Another alternative to the interpretation of Draco Dormiens Nunquam Titillandus can be the following: each of the four words represents a particular House. Draco as "dragon" would therefore represent Slytherin, since there is a relation between dragons and serpents, and the serpent is Slytherin's animal. Dormiens as "sleeping" would then be an equivalent to Hufflepuff, if we relate the house mascot, a badger, to sleeping. I'm not saying badgers sleep through all of their lives, but they are nocturnal animals, which means they're active during night time, and so they usually sleep, while humans, snakes, eagles, lions, etc. are normally awake.
Next, we have Nunquam as "never," which could stand for Ravenclaw. Before you start laughing, I realize how ridiculous this may sound, but it's the only connection I could come up with. If we focus on the raven instead of the eagle (which is the official house animal) in regards with Ravenclaw, Edgar Allan Poe's famous (and my personal all-time-favourite poem) "The Raven" comes to mind. Those of you who are familiar with the poem will surely recall the well-known "nevermore" that the speaker of the poem repeats (correct me if I'm wrong) eleven times. Twelve times actually, if we count "nevermore" and "never" as well. That's more than enough for anyone who has ever read the poem to subconsciously connect this particular word with it. Ravenclaw = never(more) = Nunquam.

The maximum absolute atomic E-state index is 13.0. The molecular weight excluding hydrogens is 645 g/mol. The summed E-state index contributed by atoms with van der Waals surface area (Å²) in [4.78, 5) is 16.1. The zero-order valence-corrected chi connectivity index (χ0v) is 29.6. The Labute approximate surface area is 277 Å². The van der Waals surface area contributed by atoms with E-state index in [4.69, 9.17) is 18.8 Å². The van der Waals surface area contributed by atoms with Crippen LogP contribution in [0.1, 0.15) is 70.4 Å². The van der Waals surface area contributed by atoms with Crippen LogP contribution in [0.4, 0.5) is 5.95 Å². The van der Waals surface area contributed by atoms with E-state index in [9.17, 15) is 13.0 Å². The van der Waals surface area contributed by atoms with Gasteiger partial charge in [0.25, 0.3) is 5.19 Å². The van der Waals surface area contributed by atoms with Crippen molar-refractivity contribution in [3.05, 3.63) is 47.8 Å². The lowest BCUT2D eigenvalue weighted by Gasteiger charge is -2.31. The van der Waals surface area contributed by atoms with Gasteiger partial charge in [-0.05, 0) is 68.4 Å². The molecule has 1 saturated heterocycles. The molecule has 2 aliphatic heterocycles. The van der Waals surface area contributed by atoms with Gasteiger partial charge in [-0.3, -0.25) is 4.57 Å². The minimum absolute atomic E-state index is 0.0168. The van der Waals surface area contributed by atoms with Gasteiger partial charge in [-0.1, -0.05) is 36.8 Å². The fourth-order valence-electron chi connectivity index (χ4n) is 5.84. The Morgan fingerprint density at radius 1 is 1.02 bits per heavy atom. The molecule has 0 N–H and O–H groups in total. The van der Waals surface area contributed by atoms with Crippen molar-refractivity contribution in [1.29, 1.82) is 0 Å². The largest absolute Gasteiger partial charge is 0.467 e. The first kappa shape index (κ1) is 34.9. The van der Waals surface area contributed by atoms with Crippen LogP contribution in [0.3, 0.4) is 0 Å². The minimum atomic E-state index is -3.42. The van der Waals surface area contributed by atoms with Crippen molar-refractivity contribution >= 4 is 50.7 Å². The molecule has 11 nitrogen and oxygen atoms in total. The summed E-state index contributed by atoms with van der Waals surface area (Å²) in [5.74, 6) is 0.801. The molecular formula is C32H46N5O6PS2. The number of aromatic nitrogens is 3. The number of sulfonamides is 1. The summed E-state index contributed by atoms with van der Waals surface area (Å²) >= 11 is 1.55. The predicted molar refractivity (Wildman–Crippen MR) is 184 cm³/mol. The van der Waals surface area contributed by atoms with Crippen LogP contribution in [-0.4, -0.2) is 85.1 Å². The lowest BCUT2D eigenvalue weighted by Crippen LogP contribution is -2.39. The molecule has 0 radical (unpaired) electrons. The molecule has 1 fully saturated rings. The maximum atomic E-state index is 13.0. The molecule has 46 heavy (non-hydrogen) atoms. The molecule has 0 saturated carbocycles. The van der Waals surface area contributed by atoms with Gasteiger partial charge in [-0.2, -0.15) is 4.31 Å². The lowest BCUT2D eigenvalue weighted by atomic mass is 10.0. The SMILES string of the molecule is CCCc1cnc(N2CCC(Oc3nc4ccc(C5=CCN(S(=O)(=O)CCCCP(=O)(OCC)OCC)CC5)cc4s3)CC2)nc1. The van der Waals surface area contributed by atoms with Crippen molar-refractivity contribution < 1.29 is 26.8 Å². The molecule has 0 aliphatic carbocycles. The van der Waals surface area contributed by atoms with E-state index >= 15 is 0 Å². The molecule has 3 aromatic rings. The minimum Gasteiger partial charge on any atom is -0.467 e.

Now all that we're left with is Titillandus as in "to tickle." This can be related to Gryffindor (though not too much to its lion), since Gryffindors like to go looking for trouble, or better said, "be brave," tickling dragons if they find it necessary. Moreover, Gryffindors like to joke around (remember George, Fred, Lee, the Marauders, etc.), which is not a characteristic that can be as easily applied to any other House. And tickling is, of course, a thing one usually does in a joke, to have fun.
Es gibt noch mehr Theorien dazu.
Quelle: http://www.mugglenet.com/editorials/edi ... da01.shtml